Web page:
The first and principal question, therefore, to be decided is whether the wrapper, mark, and designs used on the defendant’s packages of tea are so far similar to those of the plaintiff that the use thereof constitutes unfair competition and is obnoxious to the provision of law above quoted.

Upon this question we have no hesitancy in saying, after a careful comparison of the two packages, with the designs printed thereon, that objectionable simulation is not made out. Some resemblance there undoubtedly is, but in our opinion it is not such as would naturally lead intending purchasers to believe that the goods offered by the defendant are the same as are sold by the plaintiff. The only individual who in our opinion would be likely to take notice of these resemblances, on having his attention directed to the packages, is the one who is unfamiliar with either.

Upon approaching a problem of this nature one important consideration to be borne in mind is found in the conventional size and style of the package adopted by tea merchants generally in putting this commodity before the consumer. As to this it is agreed that the form of package used by both plaintiff and defendant is the same as that adopted by all merchants engaged in selling tea in this country; and it is a matter of common observation that the articles supplying the simplest human needs, such as matches, cigarettes, and certain foodstuffs, are marketed in conventional containers of appropriate size and of a design made almost uniform in the case of each article by immemorial custom. Nobody can acquire any exclusive right in these standardized forms and styles. (Alhambra Cigar etc. Co. v. Compañia Gral. de Tabacos, 35 Phil., 62.)

No question can therefore be raised with respect to the right of the defendant to market tea in 5-ounce packages, enveloped in ordinary wrapping paper of conventional color and of the form adopted by both the litigants in this case. Nor can anything be fairly made to the detriment of the defendant out of the circumstance that the inscription on the bottom of his package indicating the weight of the contents erroneously appears as "502 net" instead of "5 oz. net," as on the plaintiff’s package. The fact that the defendant personally does not know the meaning of this inscription loses all significance in view of the fact that he is a native Formosan, unversed in English, and that the package was put up for export in Formosa.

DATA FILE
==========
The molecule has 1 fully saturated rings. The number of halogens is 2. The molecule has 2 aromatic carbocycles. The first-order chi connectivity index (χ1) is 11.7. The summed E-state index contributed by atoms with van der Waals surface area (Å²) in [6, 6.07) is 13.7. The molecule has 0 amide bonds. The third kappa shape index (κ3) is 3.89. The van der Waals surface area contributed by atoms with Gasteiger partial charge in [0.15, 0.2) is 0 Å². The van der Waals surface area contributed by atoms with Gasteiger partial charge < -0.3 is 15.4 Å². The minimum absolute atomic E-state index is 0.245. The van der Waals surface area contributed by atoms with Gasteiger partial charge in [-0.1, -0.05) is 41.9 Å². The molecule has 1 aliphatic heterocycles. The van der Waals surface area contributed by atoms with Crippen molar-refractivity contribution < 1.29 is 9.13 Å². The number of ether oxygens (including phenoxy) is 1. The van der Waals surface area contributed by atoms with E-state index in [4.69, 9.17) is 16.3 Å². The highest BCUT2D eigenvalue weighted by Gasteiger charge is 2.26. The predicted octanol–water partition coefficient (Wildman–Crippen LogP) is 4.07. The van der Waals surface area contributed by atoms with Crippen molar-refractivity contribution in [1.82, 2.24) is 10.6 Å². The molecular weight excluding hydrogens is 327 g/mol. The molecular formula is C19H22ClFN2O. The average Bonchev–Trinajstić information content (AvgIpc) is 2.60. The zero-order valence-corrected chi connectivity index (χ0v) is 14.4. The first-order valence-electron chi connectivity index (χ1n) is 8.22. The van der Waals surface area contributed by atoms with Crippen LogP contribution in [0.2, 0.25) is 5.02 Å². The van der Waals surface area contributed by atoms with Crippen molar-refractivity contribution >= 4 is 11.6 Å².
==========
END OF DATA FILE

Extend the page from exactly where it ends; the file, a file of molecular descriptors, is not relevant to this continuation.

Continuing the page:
As the size and form of the packages sold by the defendant are practically the same as those of the packages sold by the plaintiff, it results, as might be expected, that the trade-mark placed on the defendant’s packages is of about the same size as the design used by the plaintiff; and this coincidence affords no ground of legitimate criticism, being determined in a measure by the conventional size of the package in which tea is put upon the market.

Coming now to a comparison of the plaintiff’s design (Exhibit A) with the trade-mark (Exhibit C) used by the defendant, the differences between the two, viewed either as a whole or in detail, are very marked. It is probable that the mind of the artist who drew the sketch for defendant’s trade-mark may have gotten suggestions from the plaintiff’s design, but the general result is so different that we consider it unlikely that a person whose eye is accustomed to the lines of the plaintiff’s design would for a moment mistake the defendant’s trade-mark for it. The superior finish, grace, and symmetry of the latter readily distinguishes it from the other; and there is one other difference which seems to us decisive. This is found in the fact that the well-defined lines of the double-decked jar, so conspicuous in the plaintiff’s design, are entirely wanting in the defendant’s trade-mark. Instead the latter is formed of a combination of the figures of two peacocks, whose ascending tails enclose at the top a pot filled with flowers, giving the general effect of a lyre In whatever aspect the rival marks be viewed, we are of the opinion that the resemblance between the two designs is not sufficiently marked to afford just cause for complaint on the part of the plaintiff; and we do not think that the case is altered by the circumstance that the reading matter in both is in the usual red Chinese characters, while the body of both designs is in green, though of differing shades.